America's rural landscape is changing quickly. A new type of landowner is buying up land once almost exclusively used for such agricultural purposes as raising cattle.

These buyers tend to be wealthy, upperclass businessmen, even celebrities, who purchase ranches expecting long-term capital gains from their investment.

Scenic ranches offering privacy for their owners, as well as recreational activities like fishing and hunting, are boosting sale prices across the West. Ranch values have little to do with the grass quality or the stocking rate.

It's a discouraging scenario for young folks hoping to enter the ranching business, or those looking to expand their family ranch enterprise. The fact is, in many parts of the U.S. today, you can't buy a ranch and expect to cash flow it solely by running cows.

New Mexico State University agricultural economist Allen Torell has studied New Mexico's land ranch values for two decades. He's chronicled and studied changes during the last decade indicating the impact of non-agricultural uses on land values.

“This research documents the declining importance of livestock production and the growing importance of recreation, wildlife and scenic appeal in determining the market value for western ranches,” Torell writes in his paper, “Recent Trends and Factors Influencing the Market Value of New Mexico Ranches.”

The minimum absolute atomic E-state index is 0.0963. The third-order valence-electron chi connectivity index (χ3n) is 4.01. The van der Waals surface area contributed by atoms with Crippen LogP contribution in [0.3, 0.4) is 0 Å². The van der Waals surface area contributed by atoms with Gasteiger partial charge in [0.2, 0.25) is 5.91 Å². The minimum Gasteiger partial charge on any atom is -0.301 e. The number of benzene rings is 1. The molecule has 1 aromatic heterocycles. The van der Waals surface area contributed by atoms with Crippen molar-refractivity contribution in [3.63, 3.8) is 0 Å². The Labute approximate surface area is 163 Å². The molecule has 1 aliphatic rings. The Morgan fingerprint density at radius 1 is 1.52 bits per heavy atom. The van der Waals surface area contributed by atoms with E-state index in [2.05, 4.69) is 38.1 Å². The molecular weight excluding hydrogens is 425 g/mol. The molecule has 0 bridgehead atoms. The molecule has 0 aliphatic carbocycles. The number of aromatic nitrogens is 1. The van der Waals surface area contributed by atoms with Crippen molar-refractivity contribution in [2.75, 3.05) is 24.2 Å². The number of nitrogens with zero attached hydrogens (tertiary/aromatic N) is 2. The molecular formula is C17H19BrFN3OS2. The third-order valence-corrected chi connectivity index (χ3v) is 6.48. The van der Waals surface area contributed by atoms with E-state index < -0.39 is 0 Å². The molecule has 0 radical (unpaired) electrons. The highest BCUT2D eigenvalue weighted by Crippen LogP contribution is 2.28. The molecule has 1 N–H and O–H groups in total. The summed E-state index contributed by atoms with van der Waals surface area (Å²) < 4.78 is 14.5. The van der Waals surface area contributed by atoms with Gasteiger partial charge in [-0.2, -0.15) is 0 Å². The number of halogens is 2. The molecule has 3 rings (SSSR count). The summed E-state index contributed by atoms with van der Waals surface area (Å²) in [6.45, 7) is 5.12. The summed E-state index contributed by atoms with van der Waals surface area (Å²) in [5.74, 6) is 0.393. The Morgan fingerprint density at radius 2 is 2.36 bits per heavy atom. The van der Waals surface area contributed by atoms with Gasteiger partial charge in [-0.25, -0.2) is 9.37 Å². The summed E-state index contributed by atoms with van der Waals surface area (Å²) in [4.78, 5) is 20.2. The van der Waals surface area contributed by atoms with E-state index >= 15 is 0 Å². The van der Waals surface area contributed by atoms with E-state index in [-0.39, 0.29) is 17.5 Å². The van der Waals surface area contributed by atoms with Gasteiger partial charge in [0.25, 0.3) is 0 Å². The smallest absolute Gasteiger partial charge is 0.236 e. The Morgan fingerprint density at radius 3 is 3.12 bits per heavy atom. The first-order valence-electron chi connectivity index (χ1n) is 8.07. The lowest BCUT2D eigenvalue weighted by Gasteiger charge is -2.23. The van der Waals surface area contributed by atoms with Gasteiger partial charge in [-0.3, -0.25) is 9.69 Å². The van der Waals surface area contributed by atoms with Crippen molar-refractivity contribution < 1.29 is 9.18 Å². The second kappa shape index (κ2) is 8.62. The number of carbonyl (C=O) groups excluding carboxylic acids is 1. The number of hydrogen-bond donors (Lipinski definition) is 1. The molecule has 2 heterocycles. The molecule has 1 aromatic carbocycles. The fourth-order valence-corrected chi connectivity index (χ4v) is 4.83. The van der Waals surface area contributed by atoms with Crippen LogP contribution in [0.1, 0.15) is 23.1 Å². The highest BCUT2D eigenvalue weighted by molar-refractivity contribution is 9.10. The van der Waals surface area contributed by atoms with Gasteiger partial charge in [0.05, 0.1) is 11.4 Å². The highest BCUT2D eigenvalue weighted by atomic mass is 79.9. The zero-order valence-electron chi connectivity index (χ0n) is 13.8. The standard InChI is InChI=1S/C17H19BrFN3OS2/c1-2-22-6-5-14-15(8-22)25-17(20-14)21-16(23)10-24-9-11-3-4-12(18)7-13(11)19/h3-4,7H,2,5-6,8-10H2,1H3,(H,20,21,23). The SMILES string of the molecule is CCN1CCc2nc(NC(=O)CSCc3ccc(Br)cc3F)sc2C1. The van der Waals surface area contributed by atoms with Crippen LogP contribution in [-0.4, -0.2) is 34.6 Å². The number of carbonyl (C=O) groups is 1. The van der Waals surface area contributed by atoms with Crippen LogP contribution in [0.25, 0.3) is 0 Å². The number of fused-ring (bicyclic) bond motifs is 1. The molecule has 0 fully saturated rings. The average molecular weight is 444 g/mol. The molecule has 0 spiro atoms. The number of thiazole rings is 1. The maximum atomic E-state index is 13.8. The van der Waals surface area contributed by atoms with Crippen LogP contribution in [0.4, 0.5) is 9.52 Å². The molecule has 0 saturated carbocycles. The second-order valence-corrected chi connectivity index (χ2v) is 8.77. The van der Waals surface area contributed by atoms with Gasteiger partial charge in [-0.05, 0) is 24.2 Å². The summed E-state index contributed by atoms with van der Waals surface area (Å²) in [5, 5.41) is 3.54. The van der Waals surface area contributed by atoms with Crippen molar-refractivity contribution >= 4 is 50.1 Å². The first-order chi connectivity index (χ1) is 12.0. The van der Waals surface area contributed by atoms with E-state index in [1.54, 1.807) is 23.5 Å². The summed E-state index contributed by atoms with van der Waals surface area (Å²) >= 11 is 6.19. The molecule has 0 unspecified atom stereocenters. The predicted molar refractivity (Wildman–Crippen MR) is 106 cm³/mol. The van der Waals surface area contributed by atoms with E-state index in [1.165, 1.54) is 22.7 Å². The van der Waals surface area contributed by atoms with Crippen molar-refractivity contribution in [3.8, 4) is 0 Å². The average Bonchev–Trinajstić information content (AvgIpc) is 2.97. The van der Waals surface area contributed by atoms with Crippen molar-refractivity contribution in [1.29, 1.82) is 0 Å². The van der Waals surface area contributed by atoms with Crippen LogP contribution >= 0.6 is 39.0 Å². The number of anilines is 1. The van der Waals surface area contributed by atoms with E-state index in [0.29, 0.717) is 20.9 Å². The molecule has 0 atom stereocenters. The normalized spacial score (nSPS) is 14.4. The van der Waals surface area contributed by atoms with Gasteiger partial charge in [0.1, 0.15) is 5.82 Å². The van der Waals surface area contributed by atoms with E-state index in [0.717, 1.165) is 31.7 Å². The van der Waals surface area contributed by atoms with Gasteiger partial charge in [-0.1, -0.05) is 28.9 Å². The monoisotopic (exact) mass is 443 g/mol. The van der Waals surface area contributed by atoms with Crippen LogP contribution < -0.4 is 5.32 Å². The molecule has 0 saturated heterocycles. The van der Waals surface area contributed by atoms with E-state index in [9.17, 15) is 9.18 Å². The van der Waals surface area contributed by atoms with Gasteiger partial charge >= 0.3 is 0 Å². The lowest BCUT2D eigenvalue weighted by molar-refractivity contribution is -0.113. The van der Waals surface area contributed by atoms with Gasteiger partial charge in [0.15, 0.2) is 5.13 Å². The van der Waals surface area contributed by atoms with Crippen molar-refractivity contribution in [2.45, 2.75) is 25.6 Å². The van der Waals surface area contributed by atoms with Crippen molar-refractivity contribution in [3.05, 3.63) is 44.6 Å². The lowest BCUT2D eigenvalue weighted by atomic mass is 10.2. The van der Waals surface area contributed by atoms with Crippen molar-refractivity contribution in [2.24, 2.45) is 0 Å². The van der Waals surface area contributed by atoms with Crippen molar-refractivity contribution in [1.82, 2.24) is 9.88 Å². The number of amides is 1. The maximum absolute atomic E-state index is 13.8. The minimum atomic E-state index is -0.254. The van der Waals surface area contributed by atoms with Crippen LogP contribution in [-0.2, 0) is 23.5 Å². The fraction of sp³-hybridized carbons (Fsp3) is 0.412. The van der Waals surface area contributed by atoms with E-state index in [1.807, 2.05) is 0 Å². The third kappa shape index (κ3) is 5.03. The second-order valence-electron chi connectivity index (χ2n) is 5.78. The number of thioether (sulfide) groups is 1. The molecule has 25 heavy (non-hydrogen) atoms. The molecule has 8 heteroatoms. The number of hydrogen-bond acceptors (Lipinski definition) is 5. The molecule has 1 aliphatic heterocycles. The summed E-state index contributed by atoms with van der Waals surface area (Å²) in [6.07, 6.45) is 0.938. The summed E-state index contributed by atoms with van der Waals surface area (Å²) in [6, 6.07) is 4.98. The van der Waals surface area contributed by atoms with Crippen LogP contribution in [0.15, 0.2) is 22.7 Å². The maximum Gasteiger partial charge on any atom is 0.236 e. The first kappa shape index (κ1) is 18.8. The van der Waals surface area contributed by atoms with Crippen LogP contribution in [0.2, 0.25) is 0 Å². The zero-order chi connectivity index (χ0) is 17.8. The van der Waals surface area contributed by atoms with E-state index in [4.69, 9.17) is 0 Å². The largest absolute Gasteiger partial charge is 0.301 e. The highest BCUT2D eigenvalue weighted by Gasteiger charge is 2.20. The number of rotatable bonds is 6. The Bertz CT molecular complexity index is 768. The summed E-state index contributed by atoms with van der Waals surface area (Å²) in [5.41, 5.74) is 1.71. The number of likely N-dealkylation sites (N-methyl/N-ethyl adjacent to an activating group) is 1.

Studying land values

Between 1996 and 2003, Torell followed the sales of 500 ranches in New Mexico. And, working with the University of Idaho's Neil Rimbey, he gathered similar data from 85 ranch sales in the Great Basin — which includes eastern Oregon, northern Nevada and southern Idaho — between 1998 and 2004.

Torell says the study considered the sale price of the ranch and various other factors, such as ranch elevation, location, amount of public land, productivity and ranch income. Using regression analysis, he computed how these factors affected the sale price.

The model was able to predict 95% of the variation in per-acre selling price for the ranches studied, he says.

“For example, you don't really observe how the distance to town affects the price of ranches. But with a large enough sample size, and considering the variations and their distance from town, we can determine how that variable affected the value,” Torell says.

He adds only 5-20% of the market value of New Mexico ranches in the study, as well as the Great Basin ranches, was explained by livestock income. Instead, Torell says they found three major determinants of the market value for western ranches:

  • The ranch's income-earning potential — including cattle, hunting permits, recreational opportunties, etc.;

  • Expectations of long-term capital gains and asset appreciation as land values continue to rise; and

  • The desire to own rural property for improving the individual's and family's quality of life.

“People are buying these ranches as an investment because they expect the land to appreciate,” Torell says. “But mostly, they're buying a property to enjoy the recreational potential and a place in the country.”

Overpriced ranches

Torell cites “Ranchland Ownership Dynamics in the Rocky Mountain West,” a University of Colorado study looking at 200 ranch sales near Jackson Hole, WY, and Steamboat Springs, CO.